Signifying What, Exactly?
A Column By Len Johnson – Runner’s Tribe
Never hold an inquiry unless you already know the outcome, goes a wise old political maxim.
It’s a saying I’ve cited before, but as it is a few years since its last mention I refer to it again.
Political inquiries have an unfortunate habit of yielding unexpected results. The late Prime Minister Malcolm Fraser once thought it a good idea to set up an inquiry into the rascally Ship Painters and Dockers Union.
Instead of a series of damning findings on a union linked to his Labour political opponents, however, what Fraser got was a Commission which uncovered the so-called “bottom of the harbour” tax evasion schemes. And who do you think was benefitting from that: not the stevedores in Fraser’s political sights, but rather the Liberal Party big end of town supporters.
Selection trials are the Royal Commissions of athletics. Sometimes they merely confirm what you already know; other times they reveal something previously unknown. Sometimes they tell all; other times they tell nothing. Sometimes they decide everything; other times they decide nothing or, even worse, muddy the waters even more.
The selection trials for the world cross-country championships, to be held in Canberra on Sunday (29 January), offer a little bit of everything. Pretty well all the known contenders are running the men’s race; many of those you would like to see in the team are not running the women’s. The men’s race could decide the whole team; the women’s just add to the confusion.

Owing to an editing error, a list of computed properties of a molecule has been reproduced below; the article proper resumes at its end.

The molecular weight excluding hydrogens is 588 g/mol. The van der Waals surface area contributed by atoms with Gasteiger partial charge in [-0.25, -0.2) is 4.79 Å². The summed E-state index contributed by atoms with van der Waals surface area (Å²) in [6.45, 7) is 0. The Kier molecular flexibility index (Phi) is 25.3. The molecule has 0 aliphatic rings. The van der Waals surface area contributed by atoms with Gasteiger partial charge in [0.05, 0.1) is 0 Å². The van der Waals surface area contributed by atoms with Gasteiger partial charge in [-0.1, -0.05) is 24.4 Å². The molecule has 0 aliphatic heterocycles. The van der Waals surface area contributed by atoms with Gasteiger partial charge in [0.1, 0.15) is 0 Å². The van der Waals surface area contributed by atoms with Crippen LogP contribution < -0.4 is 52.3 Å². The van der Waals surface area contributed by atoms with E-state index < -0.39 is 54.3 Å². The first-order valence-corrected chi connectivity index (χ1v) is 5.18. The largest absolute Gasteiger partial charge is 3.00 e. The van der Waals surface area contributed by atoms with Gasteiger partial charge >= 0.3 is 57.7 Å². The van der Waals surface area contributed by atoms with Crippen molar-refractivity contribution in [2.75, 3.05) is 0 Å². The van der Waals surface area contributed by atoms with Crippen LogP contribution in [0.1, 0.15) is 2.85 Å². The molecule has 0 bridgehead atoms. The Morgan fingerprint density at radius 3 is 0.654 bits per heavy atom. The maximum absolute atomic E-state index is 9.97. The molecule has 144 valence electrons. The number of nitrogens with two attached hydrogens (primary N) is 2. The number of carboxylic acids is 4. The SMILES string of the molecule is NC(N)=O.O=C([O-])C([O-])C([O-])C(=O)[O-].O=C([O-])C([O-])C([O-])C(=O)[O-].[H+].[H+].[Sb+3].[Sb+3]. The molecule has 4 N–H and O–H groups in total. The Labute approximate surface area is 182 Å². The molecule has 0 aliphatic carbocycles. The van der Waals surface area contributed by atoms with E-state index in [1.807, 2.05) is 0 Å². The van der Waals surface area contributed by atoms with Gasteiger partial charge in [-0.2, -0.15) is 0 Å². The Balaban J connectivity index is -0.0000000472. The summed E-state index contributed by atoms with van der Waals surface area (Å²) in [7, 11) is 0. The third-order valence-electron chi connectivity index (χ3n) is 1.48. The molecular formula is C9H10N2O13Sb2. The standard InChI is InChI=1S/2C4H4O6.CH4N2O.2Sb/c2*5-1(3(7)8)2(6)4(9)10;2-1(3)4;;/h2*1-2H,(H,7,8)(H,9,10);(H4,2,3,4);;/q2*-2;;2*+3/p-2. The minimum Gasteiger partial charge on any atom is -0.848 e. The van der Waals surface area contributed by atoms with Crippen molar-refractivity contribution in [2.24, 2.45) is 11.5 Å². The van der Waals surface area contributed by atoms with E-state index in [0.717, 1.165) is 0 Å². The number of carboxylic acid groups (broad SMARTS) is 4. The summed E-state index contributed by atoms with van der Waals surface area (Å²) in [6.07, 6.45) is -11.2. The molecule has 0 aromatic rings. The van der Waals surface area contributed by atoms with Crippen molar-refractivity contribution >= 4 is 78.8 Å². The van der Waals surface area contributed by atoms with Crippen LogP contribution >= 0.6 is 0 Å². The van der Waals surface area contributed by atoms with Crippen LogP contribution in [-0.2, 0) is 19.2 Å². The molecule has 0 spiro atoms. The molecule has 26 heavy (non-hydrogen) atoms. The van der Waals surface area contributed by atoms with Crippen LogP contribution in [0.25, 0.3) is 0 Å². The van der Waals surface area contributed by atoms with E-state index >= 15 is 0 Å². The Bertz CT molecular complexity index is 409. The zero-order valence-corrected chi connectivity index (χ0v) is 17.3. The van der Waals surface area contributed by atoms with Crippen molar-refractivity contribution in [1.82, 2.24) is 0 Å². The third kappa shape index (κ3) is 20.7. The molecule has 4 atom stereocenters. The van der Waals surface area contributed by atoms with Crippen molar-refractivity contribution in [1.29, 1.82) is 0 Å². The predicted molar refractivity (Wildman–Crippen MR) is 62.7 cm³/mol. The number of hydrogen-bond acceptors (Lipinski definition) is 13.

It is quite possible, of course, that such expectations could be flipped come Sunday morning at what used to be Stromlo Forest but, since the terrible bushfires of 2003, is now the Stromlo Forest Park with its bespoke cross-country course, cycling criterium loop and mountain-bike circuits.
In the senior races – 10km for both men and women under the changed international championship distances – the first three across the line are guaranteed selection for the world championships in Kampala, Uganda in March. So, too, are the winners of the senior titles at last year’s national championships provided they finish in the first six.
At most four of the six available team places, then, can be automatically filled on the day – three if the national champ is in the top three, four if they are fourth, fifth or sixth. Stewart McSweyn (men’s champion) and Virginia Moloney (women) are both on the entry list and you would reckon both would fit in the top six.
Further, US-based Patrick Tiernan would seem to be a safe bet for the men’s team, with his NCAA cross-country championship backed up by his win in the Zatopek 10,000 metres. Sunday’s strong men’s field will contest the automatic spots.
The women’s race is far more open, however, especially if you think back to Australia’s strong middle-distance performances at the Rio Olympics. Of the Olympians you would reckon might run world cross-country – Madeline Heiner Hills, Genevieve Lacaze, Eloise Wellings, two-time World cross-country team medallist Victoria Mitchell, Jess Trengove, Lisa Weightman – none are running the trial.